Sunday, February 5, 2012

Cats, A Love Hate Relationship

I love cats.  I hate cats. 

I've had eight or so of them over the course of my lifetime and each one was a delight for all of the reasons you cat lovers already know.  But now, I'm a dog person.  (Actually, I have always been a dog person as I have pretty much always had a dog.) 

Dogs adopt a family.  Cats adopt a place.  A dog will travel thousands of miles to find its family.  A cat will travel thousands of miles to find its home.   George Carlin concluded the reason people love dogs so much is because they have eyebrows and they express their emotions through them just like people.  I can see that.

I have always loved wildlife.  I have always had a bird feeder and bird bath and squirrel feeder and I feed the raccoons and any other stray thing that comes along.  My little piece of suburban property is home to a tree full of raccoons, an opossum, an armadillo and dozens of  lizards and geckos, flocks of birds, a couple of beautiful corn snakes and who knows how many squirrels.  I love that my yard is a beehive of wildlife activity.  I have no lawn per se, it's very natural, so there's plenty of refuge and food for them.

Herein lies the rub.  My neighbor's cat, Penguin, is constantly foraging in my yard.  He's a great cat, always ready for a belly rub or a stroke of the tail.  But, and this is a BIG but, he is constantly foraging in my yard and like all cats, he kills indiscriminately.  If he isn't attacking the birds and squirrels who come to feed, he's attacking anything else that moves, including the anoles and geckos.  I like my lizards and geckos.  I don't need any pest control because they eat all of the roaches.  Plus, they're beautiful and just fun to watch.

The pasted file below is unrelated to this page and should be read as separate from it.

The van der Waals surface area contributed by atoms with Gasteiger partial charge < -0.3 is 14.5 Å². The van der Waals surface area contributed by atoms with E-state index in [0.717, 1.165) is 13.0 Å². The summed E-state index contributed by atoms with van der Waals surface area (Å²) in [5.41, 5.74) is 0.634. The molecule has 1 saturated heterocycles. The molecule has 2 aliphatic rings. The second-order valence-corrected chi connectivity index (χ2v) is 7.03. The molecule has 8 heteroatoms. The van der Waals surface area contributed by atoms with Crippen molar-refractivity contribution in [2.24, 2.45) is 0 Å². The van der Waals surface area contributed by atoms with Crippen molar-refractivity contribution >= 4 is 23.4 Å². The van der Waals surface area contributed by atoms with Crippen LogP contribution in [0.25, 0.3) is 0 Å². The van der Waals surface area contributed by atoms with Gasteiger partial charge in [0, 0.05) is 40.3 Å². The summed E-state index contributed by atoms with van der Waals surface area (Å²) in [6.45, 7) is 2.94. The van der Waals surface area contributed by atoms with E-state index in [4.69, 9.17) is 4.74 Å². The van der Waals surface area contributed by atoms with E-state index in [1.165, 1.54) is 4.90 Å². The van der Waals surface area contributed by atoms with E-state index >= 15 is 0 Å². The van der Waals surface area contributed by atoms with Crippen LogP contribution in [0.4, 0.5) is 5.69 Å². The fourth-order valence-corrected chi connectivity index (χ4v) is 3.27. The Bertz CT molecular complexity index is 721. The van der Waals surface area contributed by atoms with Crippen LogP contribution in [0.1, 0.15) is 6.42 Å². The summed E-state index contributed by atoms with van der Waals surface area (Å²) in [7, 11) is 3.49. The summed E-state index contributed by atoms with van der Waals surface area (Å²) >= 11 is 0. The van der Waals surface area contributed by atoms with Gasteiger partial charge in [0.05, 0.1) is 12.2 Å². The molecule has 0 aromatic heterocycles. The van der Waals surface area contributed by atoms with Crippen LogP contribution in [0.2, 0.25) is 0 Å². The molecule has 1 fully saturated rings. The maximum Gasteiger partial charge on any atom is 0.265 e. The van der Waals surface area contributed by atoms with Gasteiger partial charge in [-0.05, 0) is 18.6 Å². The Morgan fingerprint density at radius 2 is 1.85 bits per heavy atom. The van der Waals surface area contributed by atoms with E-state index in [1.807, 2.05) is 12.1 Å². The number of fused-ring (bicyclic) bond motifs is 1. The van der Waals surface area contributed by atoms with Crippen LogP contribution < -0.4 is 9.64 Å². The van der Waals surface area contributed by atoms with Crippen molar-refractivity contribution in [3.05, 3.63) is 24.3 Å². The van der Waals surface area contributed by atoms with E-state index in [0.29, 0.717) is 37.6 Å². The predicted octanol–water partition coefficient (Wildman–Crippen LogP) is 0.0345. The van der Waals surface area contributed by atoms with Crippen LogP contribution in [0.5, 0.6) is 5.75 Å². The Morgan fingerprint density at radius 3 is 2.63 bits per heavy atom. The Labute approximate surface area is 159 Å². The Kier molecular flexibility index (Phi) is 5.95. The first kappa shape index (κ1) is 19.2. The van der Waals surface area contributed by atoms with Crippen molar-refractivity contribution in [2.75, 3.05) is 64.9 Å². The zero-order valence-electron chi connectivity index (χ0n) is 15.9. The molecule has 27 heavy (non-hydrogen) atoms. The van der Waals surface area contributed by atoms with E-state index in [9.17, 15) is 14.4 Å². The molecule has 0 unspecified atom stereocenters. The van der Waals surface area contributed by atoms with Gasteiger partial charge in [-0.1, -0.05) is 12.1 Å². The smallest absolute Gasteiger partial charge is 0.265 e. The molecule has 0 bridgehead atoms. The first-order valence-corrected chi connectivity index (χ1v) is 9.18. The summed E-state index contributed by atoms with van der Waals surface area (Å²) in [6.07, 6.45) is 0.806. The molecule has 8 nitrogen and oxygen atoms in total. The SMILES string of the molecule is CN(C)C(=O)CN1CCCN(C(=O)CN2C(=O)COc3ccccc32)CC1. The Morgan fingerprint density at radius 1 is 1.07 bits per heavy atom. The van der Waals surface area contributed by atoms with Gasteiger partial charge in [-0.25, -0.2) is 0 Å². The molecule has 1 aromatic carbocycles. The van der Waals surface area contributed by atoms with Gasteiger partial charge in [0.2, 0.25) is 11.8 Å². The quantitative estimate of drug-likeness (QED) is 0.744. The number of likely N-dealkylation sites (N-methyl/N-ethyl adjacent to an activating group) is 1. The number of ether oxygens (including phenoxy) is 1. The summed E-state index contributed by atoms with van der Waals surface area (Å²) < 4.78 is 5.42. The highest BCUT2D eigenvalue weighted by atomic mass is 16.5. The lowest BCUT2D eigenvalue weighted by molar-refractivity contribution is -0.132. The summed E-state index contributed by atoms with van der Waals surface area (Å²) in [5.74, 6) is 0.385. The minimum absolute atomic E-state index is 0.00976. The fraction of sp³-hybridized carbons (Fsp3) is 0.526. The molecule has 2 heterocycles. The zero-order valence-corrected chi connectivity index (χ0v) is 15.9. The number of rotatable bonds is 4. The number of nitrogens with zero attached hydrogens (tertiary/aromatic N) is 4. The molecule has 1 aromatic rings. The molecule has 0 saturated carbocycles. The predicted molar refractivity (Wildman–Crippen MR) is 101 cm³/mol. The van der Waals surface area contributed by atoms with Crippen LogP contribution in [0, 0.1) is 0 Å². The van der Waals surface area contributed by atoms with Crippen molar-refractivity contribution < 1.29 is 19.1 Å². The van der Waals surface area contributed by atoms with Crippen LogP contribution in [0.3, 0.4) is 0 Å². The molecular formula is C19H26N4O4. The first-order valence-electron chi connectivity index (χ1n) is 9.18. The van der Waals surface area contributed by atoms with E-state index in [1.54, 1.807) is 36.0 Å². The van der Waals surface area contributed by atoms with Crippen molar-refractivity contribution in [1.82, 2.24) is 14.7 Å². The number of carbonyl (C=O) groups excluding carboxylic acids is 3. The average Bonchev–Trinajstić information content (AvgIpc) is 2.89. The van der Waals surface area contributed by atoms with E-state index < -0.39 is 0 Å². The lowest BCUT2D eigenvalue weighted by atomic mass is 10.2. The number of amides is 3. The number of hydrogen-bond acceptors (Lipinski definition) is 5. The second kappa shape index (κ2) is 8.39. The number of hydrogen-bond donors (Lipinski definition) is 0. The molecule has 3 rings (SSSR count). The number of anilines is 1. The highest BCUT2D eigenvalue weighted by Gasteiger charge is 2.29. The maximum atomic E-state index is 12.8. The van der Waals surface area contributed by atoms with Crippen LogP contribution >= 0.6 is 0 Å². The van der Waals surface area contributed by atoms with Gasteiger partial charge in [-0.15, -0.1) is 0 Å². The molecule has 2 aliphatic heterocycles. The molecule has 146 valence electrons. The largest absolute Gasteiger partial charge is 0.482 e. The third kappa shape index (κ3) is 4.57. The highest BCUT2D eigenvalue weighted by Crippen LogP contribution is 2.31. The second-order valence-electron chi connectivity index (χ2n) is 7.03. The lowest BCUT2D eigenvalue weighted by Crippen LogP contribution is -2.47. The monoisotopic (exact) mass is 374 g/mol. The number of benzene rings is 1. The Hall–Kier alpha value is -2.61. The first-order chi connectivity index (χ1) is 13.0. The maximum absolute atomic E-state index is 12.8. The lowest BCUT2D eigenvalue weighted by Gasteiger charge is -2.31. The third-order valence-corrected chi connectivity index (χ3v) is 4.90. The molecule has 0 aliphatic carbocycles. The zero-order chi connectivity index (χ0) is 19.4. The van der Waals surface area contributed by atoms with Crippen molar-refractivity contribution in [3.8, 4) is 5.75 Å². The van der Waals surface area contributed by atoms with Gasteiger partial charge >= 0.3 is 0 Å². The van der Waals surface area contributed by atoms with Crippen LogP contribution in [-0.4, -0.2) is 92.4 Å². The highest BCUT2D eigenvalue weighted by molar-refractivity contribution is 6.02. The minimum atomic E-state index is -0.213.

It's a known fact that feral and domestic cats kill millions of birds in this country alone, each year.  

I love the cat.  I hate the cat.

For the time being, my cat control is Skeeter, who is more than willing to clear the yard, and the entire neighborhood for that matter, of any wayward felines.  He isn't any larger than the average cat himself so he can do them no real harm and it sure is fun to watch.  Now, if I can only get the little knothead to come home when he's finished.


  1. Ask the owner of the cat to put a bell around his neck, that might help. I know it helps for birds.

  2. What Barbara said -- a bell for the cat. And maybe a bungee cord for Skeeter.

  3. A bell is a great idea. So is the bungee cord. LOL

  4. I adore animals, and currently have two very spoiled cats. (plus that collateral neighborhood cat who thinks he belongs here) But I cannot abide any cat killing other animals in our yard. I know it's "in the nature of the beast", blah, blah, blah, but I'll never own a cat who lives outdoors and kills the birds, etc. And I'm so jealous you have an armadillo that hangs out in your yard. I think they are so cool!

  5. The armadillo has dug himself a burrow under the front porch. He roots around in the yard for earthworms, of which there are thousands. The first time Skeeter encountered him it was hilarious. After finally running the armadillo down, he couldn't figure out what to do with him. You could see the confusion in his eyes. "What the hell? Which end am I supposed to attack?" When the armadillo figured out that he was in no real danger, he scrambled off to his hole, Skeeter following behind.

  6. Asking the neighbor to put a bell on the cat is the most reasonable thing to do, there is only one problem with that logic.

    While it may be very different for some people I have yet to meet a reasonable neighbor.